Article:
Passenger (The) AKA Professione: Reporter (Blu-ray) [Blu-ray]
Blu-ray ALL - United Kingdom - Powerhouse Films
Review written by and copyright: Rick Curzon (18th March 2018).
The Film

In one of the most acclaimed films of all time, Michelangelo Antonioni (Blow-up, Zabriskie Point) directed international star Jack Nicholson (The Last Detail, The Border, Wolf) and Maria Schneider (Last Tango in Paris) in an elliptical and fascinating thriller about alienation and lost identities. Now finally making its Blu-ray debut in the UK, this essential work from one of cinema’s most renowned and celebrated film artists is accompanied by an array of fascinating and insightful extra features.

Video

A quintessential example of Michelangelo Antonioni’s oeuvre is this thriller-mystery-drama about a reporter David Locke (Jack Nicholson) on a trip to Saharan Africa who’s trying to find the rebel forces to interview them for a film he’s making.

His life is in a rut; his wife Rachel (Jenny Runacre) is having an affair with Londener Stephen (Steven Berkoff) and when he finds an acquaintance dead (David Robertson played by Charles Mulvehill) he assumes his identity in the hope of starting a new life. Along the way he hooks up with an architecture student (the late Maria Schneider).

But as he follows Robertson’s trail around the world, it would seem he was not all he appeared to be. We see key points in Locke’s recent life in flashback as he slowly follows his new destiny.

I’m familiar with the late Antonioni’s work and like it so I enjoyed this arthouse favourite which has a very oblique, languid style ... whilst it follows a fairly conventional plot and story. This contains several jaw-dropping camera tricks that I had to rewind to fully appreciate; a key flashback that starts in the present with a tape of the deceased playing that segues into the reality of when the tape was recorded and Nicholson appears in both timezones and no edits take place. Also, the penultimate shot in the film where the camera starts inside a hotel room and goes out the window and into then street.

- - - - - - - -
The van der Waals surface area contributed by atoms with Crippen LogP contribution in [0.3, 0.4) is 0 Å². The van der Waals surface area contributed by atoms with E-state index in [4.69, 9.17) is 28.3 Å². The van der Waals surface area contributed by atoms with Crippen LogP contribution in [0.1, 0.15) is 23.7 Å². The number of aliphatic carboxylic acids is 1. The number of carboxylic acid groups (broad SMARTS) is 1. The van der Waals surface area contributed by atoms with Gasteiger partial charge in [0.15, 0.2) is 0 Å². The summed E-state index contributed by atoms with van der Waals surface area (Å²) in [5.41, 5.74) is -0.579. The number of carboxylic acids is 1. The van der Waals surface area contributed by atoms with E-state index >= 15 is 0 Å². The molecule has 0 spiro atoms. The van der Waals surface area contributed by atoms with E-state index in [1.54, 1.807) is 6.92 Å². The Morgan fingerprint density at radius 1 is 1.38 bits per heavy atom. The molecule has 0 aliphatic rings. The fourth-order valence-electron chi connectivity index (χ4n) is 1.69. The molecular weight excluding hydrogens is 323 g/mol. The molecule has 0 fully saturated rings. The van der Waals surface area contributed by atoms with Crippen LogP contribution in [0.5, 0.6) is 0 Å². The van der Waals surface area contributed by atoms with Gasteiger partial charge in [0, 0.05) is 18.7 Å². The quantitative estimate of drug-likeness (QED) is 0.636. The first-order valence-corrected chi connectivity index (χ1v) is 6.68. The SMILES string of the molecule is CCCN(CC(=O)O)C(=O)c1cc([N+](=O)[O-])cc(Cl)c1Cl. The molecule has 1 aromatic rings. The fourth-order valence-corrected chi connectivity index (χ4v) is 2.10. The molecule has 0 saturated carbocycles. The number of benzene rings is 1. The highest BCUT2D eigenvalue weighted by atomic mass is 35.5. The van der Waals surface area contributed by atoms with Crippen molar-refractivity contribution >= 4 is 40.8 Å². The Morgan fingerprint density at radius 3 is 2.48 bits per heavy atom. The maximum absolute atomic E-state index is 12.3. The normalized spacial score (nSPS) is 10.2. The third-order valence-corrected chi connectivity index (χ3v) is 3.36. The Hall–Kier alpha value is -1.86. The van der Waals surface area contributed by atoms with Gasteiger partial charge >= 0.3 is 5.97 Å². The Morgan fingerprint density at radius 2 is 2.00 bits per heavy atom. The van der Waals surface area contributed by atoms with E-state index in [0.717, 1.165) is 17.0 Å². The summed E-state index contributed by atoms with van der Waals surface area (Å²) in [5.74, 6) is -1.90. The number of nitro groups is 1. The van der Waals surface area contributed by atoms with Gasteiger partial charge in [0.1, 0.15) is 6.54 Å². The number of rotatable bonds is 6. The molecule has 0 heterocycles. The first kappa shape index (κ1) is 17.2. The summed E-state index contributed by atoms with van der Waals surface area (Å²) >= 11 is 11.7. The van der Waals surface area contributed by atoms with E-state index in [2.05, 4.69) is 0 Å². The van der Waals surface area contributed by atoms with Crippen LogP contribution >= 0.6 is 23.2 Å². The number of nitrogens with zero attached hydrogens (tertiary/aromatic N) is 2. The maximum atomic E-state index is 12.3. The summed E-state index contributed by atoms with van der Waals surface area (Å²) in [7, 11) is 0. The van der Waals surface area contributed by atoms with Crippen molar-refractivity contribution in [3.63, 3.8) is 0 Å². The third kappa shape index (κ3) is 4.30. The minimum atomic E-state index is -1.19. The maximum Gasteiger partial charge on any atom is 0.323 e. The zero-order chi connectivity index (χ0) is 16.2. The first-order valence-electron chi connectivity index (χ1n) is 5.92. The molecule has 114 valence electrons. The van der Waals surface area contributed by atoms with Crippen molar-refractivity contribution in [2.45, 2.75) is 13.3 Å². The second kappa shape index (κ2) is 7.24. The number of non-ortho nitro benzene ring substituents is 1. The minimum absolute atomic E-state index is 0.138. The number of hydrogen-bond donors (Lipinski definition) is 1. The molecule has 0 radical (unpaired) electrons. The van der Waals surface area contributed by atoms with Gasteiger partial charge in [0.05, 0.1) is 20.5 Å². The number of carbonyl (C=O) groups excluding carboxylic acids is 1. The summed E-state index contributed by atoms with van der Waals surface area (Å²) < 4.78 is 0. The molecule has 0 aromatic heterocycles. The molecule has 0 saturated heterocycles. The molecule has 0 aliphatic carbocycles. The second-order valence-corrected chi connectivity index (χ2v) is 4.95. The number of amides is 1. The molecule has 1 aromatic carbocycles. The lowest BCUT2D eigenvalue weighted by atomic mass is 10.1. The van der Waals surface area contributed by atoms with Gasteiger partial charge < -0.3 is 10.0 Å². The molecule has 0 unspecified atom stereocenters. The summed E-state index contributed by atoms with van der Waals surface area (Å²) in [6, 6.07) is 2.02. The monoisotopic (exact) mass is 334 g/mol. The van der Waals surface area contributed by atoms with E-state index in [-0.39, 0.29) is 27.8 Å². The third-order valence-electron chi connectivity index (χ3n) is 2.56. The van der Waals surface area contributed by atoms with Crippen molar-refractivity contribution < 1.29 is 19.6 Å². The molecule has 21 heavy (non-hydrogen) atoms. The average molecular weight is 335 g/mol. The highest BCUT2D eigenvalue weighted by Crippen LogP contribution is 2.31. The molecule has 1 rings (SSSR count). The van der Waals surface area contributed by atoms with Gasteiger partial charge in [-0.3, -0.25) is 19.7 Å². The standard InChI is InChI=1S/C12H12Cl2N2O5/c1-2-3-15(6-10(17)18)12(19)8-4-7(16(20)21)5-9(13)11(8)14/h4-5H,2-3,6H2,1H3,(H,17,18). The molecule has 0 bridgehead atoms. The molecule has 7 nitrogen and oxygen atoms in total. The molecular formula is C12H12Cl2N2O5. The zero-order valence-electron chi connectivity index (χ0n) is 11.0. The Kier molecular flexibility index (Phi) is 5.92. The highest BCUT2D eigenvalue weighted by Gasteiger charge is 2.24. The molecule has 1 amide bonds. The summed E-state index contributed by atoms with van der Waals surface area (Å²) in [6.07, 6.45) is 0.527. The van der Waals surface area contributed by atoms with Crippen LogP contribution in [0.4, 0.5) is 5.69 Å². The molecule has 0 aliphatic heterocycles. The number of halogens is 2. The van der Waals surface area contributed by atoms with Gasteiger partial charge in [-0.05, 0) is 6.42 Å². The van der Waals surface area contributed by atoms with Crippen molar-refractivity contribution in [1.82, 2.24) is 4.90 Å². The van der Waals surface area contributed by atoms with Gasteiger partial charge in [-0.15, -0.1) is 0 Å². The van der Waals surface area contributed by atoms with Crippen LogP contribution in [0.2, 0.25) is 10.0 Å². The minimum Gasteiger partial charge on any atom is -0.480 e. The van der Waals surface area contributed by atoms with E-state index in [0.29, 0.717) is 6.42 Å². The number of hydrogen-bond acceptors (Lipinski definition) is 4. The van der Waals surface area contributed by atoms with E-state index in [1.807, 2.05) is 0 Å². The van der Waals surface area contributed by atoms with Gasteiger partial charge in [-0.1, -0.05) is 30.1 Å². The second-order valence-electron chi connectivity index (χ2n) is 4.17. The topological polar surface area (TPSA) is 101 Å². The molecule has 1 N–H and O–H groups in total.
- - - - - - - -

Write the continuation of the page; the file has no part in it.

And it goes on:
I could imagine a more mainstream film maker like Sam Peckinpah or Tony Scott handling the same story but the thriller elements would be massively emphasised and Sam or Tony would blow shit up every so often. Very much an acquired taste and a great piece of ‘70s arthouse cinema.

This is one stunningly shot film with terrific use of locations and the master from Sony supervised by the great Grover Crisp and encoded to a high standard by the equally great David Mackenzie means that we have yet another top quality disc from Powerhouse Films as part of their Indicator series.